Allroad Riding in Alsace (Open's Video)

Allroad Riding in Alsace (Open's Video)

Open made a video to introduce their facelifted U.P. wide-tire racing bike. They went for a beautiful ride in the Alsace Mountains of France, coincidentally the same region where the first post-war Concours de Machines was held in 1946.
A few months ago, we sent Open’s Andy Kessler a set of Compass 650B x 48 mm Switchback Hill tires for testing. He put them on the new bike and featured them in the video. How did they perform? Andy’s comment:
“Funny enough, I was downloading a MTB loop to my Garmin that was described as difficult. OK, we had to push our U.P.s for 5 minutes as the trail was big rocks and drops, but all the rest can be done with an U.P. also.”
Seeing the video makes me want to head out for a ride in the hills. Enjoy!

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Comments (5)

  • marmotte27

    Great seeing these pictures, that’s where I ride most of the time. I recognized quite a few of the roads and paths.
    My Loup Loup Pass tyres however were no match for the “road” at 0:39, I ended up pushing my bike for 30 or 40 minutes on that section.
    Concerning the Concours des machines from 1939/46, I’m still looking for Information on the course they took. I know a few of the towns/villages (Metzeral, Kaysersberg) and sites (Haut Koenigsbourg) they passed, and I’ve seen the pictures published in BQ and the René Herse book, but it’s not really possible to identify any of the roads from those… I’m considerin a search in the archives of the local newspapers, but I’m not very hopeful about the results it might yield.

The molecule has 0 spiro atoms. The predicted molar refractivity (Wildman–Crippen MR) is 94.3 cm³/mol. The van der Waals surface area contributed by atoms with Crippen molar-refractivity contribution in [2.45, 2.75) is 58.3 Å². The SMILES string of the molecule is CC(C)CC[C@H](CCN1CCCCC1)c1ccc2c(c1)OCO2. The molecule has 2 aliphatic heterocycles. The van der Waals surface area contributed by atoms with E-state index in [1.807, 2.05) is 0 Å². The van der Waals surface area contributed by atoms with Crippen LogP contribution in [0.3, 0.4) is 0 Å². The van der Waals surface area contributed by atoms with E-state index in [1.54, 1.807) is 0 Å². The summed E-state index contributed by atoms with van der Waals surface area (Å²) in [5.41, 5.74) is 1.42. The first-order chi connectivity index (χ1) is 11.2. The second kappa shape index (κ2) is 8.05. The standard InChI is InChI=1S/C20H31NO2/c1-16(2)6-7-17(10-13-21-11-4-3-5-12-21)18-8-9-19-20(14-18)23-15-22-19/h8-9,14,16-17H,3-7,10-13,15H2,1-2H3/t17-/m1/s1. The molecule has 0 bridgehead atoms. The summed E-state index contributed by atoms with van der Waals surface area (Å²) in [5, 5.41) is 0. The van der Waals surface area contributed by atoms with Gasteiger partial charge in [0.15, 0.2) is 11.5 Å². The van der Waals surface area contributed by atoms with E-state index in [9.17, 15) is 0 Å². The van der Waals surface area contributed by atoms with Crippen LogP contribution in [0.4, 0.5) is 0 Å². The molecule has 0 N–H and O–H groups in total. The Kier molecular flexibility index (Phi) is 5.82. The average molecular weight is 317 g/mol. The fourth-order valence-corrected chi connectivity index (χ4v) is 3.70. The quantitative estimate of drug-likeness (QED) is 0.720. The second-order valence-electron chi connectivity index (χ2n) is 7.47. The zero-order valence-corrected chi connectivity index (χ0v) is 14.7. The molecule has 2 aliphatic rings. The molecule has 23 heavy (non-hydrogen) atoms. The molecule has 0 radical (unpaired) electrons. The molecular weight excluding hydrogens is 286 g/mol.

I’m going to look at an unpaved road I think they may have taken ( judging from the picture in the Herse book on page 106) one of these days.

    September 13, 2017 at 9:46 am
    • Jan Heine, Editor, Bicycle Quarterly

      Regarding the tires, the 48s that Andy rode on the Open have almost twice the air volume of your Loup Loups… That makes a big difference.
      As far as the roads of the original Concours are concerned, I wonder if one of the participants has an original route sheet filed away somewhere. It would make a neat story to revisit those roads. I’ll see whether I can dig up something!

      September 13, 2017 at 10:00 am
      • marmotte27

        That would be great, and probably the only chance of findning that information.As I said, the local papers will most likely not have reported the route, even if they were aware of the events at all. Quite a few roads will ceratinly be paved nowadays (the pictures give te impression that most of them were not in those days) , but not all of them. The one I’m thinking about certainly isn’t.

        September 13, 2017 at 11:51 am
  • Frank Toman

    I’m more than happy with my Elephant NFE, but I must admit I give the Open UP a bit of a lingering look …

    September 13, 2017 at 10:18 pm
    • Jan Heine, Editor, Bicycle Quarterly

      It’s a beautiful bike. I enjoyed testing it. It’s quite stiff – their goal was to make a modern race bike for wide tires, and they succeeded brilliantly.

      September 13, 2017 at 10:38 pm

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